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Cardano SL HD Wallets

The problem

When the user U creates a new wallet W, he is able to receive money from other users. To do it, U have to generate a new address A for his wallet W, after that other users will be able to send money to A.

Suppose other user sent 100 ADA to address A. Technically it means that new transaction was created, and this transaction will be a part of some block in the Cardano blockchain. Later, during synchronization with the blockchain, wallet W will find address A and since this address was generated by W, this money is owned by user U, so 100 ADA will be shown as a balance of wallet W.

The main problem is to prove that address A was generated by wallet W.

HD wallet

HD (Hierarchical Deterministic) wallet has hierarchical, tree-based structure. The root of this tree is a pair of user’s secret key RootSK and corresponding public key RootPK. RootSK is a key we obtain during creation of the wallet: by default RootSK is generating from 12-words mnemonic (or “wallet backup phrase”).

RootSK and RootPK are crucially important keys:

  • Wallet’s identifier is based on RootPK.
  • RootSK is using to derive new keys for generating new addresses from them (see below).
  • RootPK is using during synchronization with the blockchain to find out current balance of this wallet.

So, who owns the root keys - he owns the wallet and all its money.

Tree structure

In general case structure of the tree can be arbitrary, but currently we use two layered structure: nodes of the first layer are called “accounts”, nodes of the second layer are called “addresses” (you can think of them as leaves of the tree). Sometimes layer is called “level”. It can be represented like this:

          first            second
          layer/level      layer/level

Root --
       `- Account [0] --
       `                `- Address [0]
       `                `- Address [1]
       `                `  ...
       `                `- Address [M]
       `- Account [1] --
       `                `- ...
       `  ...
       `- Account [N] --
                        `- ...

Each address belongs to one account. There can be potentially 2³² accounts (N is Word32 value) and each account can have 2³² addresses (M is Word32 value as well), so wallet can have 2⁶⁴ addresses in total.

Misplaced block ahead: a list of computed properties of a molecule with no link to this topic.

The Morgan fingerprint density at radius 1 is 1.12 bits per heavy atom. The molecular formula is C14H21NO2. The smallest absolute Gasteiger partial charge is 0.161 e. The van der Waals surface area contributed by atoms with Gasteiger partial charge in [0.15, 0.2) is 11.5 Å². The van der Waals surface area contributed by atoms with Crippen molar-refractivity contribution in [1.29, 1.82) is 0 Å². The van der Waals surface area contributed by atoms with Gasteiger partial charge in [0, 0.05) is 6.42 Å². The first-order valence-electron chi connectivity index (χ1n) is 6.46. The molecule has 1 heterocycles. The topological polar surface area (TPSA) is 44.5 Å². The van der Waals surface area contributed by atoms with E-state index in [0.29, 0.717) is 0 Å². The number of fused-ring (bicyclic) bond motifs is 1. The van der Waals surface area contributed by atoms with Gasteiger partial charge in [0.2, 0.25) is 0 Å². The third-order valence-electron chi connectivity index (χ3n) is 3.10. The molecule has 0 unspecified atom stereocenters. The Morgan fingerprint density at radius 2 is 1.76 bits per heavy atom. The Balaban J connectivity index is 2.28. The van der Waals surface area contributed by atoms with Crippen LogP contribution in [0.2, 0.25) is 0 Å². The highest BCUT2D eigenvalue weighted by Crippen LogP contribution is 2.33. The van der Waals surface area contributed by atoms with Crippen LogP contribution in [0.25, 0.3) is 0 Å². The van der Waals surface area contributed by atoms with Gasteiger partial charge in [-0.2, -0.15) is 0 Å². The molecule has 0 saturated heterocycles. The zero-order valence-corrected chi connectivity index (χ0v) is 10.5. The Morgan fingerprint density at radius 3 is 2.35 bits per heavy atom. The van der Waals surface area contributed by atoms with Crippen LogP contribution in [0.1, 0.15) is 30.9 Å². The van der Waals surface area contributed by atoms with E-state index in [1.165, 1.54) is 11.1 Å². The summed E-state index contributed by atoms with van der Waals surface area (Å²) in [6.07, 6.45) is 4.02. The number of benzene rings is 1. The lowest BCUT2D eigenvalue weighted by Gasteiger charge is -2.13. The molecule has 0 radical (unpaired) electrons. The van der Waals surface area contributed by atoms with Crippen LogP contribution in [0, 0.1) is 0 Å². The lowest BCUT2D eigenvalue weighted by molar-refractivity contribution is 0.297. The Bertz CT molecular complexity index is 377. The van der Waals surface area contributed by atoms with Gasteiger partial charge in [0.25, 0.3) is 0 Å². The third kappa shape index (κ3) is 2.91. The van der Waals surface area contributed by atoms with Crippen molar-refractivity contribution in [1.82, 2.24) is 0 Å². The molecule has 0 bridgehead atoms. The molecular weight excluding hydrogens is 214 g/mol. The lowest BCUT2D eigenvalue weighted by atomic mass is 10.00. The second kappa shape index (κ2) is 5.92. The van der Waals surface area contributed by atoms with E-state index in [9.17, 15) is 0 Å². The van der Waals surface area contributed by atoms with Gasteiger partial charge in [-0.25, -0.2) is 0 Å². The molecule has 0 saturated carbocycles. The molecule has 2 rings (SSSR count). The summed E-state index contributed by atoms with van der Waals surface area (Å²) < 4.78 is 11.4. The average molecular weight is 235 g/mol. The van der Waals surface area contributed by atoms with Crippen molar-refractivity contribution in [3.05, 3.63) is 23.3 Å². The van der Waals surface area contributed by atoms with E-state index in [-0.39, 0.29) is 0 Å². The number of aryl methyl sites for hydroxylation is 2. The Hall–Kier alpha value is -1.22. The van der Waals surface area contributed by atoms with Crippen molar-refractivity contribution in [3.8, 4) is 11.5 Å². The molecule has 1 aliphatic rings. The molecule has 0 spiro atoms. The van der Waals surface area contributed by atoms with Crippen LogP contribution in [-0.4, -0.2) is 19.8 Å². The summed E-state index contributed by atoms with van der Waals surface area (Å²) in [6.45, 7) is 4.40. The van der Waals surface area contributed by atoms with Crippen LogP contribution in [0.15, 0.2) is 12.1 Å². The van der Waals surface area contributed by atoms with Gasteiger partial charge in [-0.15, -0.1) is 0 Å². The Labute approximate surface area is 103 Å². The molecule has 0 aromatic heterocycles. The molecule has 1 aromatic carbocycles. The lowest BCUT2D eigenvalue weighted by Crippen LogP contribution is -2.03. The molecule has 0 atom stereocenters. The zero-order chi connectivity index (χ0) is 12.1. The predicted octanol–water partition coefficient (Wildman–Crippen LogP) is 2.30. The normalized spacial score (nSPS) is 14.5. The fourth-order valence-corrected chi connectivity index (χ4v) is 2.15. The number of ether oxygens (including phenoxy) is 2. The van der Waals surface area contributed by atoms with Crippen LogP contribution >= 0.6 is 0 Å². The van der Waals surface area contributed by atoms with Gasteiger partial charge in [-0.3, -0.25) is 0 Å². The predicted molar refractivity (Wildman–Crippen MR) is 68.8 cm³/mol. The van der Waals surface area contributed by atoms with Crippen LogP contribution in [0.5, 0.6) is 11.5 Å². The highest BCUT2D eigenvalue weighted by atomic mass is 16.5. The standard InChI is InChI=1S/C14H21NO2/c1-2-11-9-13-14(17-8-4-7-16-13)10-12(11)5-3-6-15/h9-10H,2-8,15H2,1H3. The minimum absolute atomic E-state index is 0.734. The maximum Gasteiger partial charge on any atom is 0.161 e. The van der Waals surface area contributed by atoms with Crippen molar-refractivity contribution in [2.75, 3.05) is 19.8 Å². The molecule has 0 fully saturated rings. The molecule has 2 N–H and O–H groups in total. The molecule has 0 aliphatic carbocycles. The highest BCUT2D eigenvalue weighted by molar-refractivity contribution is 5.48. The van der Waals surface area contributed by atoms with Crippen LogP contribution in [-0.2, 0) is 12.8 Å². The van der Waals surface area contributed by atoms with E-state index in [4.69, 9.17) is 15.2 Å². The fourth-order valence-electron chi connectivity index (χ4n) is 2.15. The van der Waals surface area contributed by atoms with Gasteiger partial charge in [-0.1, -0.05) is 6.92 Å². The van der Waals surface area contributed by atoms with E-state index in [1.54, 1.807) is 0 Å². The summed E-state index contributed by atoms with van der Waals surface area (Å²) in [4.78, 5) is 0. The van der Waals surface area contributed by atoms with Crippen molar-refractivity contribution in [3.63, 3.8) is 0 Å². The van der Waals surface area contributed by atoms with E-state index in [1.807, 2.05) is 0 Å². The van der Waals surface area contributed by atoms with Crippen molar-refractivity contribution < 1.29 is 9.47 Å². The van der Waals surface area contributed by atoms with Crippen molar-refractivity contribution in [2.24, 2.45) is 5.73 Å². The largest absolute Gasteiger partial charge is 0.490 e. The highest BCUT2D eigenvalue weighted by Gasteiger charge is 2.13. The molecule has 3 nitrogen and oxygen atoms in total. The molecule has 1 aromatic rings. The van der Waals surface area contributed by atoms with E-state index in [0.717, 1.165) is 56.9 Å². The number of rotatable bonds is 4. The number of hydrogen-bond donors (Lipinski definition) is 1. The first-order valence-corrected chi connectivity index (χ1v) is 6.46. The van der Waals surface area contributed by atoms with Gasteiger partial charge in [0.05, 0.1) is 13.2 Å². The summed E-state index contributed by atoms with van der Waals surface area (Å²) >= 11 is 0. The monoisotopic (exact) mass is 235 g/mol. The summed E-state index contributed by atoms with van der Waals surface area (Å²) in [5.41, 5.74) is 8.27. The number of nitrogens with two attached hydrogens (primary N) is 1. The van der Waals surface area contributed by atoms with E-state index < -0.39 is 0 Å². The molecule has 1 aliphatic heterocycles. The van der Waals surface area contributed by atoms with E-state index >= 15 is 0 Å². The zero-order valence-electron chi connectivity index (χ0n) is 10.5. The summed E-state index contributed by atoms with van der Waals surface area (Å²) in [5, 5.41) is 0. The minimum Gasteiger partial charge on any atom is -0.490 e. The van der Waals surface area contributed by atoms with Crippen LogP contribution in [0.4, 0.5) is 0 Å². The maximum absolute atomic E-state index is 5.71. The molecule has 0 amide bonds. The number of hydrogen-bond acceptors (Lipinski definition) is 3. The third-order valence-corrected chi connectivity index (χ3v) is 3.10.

Intuitively, balance of each account can be computed as a sum of balances of addresses which belong to it, and therefore balance of the wallet is a sum of balances of its accounts. The details are however much more subtle, please see the formal wallet specification.

Please note that current structure of the tree will change in some future: the number of layers will be increased.

Index and path

As was shown above, each node of the wallet tree has a unique index, it allows us to identify each node:

Root --
       `- Account A [0] --
       `                  `- Address B [0]
       `                  `- Address C [1]
       `- Account D [1] --
                          `- Address E [0]
                          `- Address F [1]
                          `- Address G [2]

In this example address B has index 0, but address E has index 0 too. To identify address uniquely we specify full path from the root. This path is a list of node indexes, and since our tree is 2-layered, path contains indexes of account and address. Thus, address C has a path [0, 1] and address G has a path [1, 2].

Derivation, parent and child

To generate a new address for the wallet (addresses in HD wallet are called HD addresses), we have to obtain a new pair of secret/public keys and generate new address from it. HD wallet allows us to derive new pair of keys from the RootSK. Actually all the pairs of keys we need to generate all possible wallet’s addresses are derived from the RootSK. Let’s call such keys derived ones, dSK and dPK, so address B from the last example was generated from dSK_B, address E - from dSK_E and so on.

To specify relations between nodes of the wallet tree we define parents and children. Keys of the child node can be derived from keys of the parent node. So particular address is a child of the particular account, and all accounts are children of the root:

parent ......... child

Root keys --
            `--> Account [N] keys --
                                    `--> Address [M] keys

                 parent ................ child